FinTechs trying to shirk CDR rules


Denham Sadler
Senior Reporter

Current laws and regulations aren’t enough to stop FinTechs shirking the new Consumer Data Right rules, according to two major consumer groups.

In a joint submission to the Select Committee on Financial Technology and Regulatory Technology, the Financial Rights Legal Centre and Consumer Action Law Centre said consumer confidence was crucial to the growth of the FinTech sector, and this could only be achieved through improved laws and more effective enforcement.

The groups called for better consumer protections as part of open banking, updates to the Privacy Act, a legally binding artificial intelligence ethical framework, and the banning of screen scraping.

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FinTechs are trying to skirt around the law

The committee’s inquiry “fails to consider the risks and appropriate regulatory responses for FinTech industries”, the groups said, and should instead by focusing on how regulations can provide the best outcomes for consumers.

“While we support the development of innovative services and business models that meet the needs of consumers, we are concerned about the potential risks to consumers of some forms of innovation,” the submission said.

“Given the capacity for business models to be created and adapted to avoid regulation, it is our view that much of the existing legal and regulatory frameworks are no longer fit for purpose,” it said.

“The result of this is that many consumers, particularly those experiencing vulnerability or disadvantage, either do not benefit or suffer detriment from a quickly evolving marketplace.”

“We are concerned that providers invoking a halo of ‘innovation’ may fall through the gaps of consumer protection requirements. For this reason, we consider that robust regulatory protections need to be built into any framework that seeks to support the development of FinTech.”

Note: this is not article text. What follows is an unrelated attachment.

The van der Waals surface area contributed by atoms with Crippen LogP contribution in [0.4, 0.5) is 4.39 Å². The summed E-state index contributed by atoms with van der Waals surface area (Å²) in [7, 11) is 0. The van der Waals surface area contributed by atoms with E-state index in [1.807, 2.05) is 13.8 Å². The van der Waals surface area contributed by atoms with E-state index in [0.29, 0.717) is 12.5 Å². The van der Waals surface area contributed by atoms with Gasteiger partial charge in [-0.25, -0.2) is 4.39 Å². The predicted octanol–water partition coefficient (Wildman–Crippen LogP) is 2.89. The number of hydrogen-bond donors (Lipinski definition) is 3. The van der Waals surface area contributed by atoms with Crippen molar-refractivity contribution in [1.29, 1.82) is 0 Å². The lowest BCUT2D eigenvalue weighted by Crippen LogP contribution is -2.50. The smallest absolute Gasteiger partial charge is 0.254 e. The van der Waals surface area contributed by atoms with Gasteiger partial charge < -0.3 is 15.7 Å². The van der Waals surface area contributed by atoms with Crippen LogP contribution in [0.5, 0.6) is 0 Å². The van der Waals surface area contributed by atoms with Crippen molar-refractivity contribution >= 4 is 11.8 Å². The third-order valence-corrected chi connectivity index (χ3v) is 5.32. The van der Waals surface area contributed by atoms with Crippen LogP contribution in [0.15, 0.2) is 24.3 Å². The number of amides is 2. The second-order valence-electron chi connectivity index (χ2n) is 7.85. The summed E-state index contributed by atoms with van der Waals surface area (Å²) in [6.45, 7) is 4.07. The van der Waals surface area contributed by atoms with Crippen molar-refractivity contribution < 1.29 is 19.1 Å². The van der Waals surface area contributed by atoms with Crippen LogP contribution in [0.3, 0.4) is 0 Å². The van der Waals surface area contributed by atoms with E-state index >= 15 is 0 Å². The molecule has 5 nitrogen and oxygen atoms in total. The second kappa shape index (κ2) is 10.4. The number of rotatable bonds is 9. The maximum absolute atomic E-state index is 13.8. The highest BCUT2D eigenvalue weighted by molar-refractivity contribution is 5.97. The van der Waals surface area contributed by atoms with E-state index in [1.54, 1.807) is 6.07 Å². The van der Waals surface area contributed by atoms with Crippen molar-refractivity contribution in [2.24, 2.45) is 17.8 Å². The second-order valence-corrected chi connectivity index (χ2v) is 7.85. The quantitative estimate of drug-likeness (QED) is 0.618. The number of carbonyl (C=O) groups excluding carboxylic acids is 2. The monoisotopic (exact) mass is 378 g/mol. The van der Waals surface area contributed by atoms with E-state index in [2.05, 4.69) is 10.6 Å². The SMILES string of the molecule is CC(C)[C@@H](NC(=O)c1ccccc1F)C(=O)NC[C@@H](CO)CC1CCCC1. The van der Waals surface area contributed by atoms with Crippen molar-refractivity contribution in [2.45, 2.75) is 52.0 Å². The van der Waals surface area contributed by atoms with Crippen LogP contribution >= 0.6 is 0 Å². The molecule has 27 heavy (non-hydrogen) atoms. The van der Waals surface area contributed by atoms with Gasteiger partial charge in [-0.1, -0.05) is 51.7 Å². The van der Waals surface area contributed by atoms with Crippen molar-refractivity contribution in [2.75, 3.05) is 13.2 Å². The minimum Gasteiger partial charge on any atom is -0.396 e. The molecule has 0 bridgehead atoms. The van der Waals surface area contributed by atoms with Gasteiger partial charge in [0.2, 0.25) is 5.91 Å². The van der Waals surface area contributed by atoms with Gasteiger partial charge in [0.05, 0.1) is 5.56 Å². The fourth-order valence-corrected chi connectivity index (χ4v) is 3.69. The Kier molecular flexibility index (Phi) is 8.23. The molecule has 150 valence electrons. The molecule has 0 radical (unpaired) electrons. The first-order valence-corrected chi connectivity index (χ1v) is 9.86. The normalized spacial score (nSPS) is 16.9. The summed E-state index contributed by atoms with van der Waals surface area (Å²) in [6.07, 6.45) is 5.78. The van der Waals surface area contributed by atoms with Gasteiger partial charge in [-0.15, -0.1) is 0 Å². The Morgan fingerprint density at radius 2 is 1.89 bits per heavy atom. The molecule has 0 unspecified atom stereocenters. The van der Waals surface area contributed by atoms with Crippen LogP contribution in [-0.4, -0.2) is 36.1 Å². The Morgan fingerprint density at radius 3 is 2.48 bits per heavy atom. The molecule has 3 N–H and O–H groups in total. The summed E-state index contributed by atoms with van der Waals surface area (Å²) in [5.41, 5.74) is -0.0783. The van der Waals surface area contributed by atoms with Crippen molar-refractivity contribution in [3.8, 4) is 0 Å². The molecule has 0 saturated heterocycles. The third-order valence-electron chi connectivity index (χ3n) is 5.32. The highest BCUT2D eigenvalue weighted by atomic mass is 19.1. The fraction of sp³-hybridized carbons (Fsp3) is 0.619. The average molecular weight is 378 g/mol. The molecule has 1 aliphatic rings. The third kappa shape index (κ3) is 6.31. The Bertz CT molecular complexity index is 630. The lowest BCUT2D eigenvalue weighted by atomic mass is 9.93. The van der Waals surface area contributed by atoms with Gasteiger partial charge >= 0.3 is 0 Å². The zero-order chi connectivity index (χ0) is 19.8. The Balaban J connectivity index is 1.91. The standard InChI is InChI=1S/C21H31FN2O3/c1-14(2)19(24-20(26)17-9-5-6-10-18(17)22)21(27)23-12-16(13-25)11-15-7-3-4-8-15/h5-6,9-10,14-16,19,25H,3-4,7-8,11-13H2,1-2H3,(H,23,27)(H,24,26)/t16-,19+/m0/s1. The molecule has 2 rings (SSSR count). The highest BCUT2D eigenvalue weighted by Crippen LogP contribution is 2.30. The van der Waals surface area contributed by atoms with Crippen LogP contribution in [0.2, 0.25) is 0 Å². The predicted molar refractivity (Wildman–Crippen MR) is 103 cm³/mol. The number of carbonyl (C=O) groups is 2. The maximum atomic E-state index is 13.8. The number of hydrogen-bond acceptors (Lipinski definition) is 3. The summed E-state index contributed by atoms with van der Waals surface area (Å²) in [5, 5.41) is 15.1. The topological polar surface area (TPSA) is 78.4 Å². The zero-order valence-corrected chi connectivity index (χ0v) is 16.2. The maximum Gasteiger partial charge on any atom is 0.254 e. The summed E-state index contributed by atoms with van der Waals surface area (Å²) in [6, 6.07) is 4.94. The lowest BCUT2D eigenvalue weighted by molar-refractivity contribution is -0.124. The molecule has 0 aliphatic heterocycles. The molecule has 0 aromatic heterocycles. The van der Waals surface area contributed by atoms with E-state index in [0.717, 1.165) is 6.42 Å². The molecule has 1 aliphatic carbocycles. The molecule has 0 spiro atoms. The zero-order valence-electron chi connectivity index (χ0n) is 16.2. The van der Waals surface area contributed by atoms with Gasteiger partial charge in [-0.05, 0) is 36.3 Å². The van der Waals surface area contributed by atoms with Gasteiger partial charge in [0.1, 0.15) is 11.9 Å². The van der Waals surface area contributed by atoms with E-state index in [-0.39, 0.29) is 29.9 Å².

In terms of the Consumer Data Right, to be launched later this year in the form of open banking, the groups argued that consumer voices had been “seriously underrepresented” in the development of the rules. Typically, there had been just one or two consumer advocates in the room with over 40 industry participants, the groups said.

In the submission, they also said they had regularly heard FinTechs trying to get around the CDR rules, attempting to find, confirm and exploit “loopholes” and develop user experiences that limit the ability of consumers to actually control their data.

“This approach from the FinTech sector is unsurprising: self-interest and pursuit of profit at the expense of consumers drives regulatory arbitrage in most sectors,” they said.

These concerns need to be met with legislative changes, the groups argued, including amending the Privacy Act and Australian Privacy Principles to make sure those protects exist under the CDR and to ensure that any entity handling CDR data is accredited and has clear obligations.

Another major reform they are pushing for is the banning of screen scraping, the practice of obtaining and translating a screen displaying data from one app to another. This is usually done by a consumer providing their login details to a service, usually a bank, to a third party service.

This practice promotes unsafe online practices, breaches bank terms and conditions and is slow, unstable and prone to errors, they said.

“For the government’s CDR to succeed and build high levels of consumer confidence and trust in a safe and secure FinTech sector, the outmoded and dangerous practice of screen scraping must be prohibited,” it said.

“Without a ban on screen scraping, there is very little incentive for businesses such as payday lenders and debt management firms to use CDR accredited software over screen scraping technology.”

In the submission, the leading consumer groups also called for a legally enforceable artificial intelligence ethics framework.

The government late last year unveiled a draft framework, but this will be voluntary for Australian businesses. According to the groups, “it is clear that this will not be enough moving into the future”.

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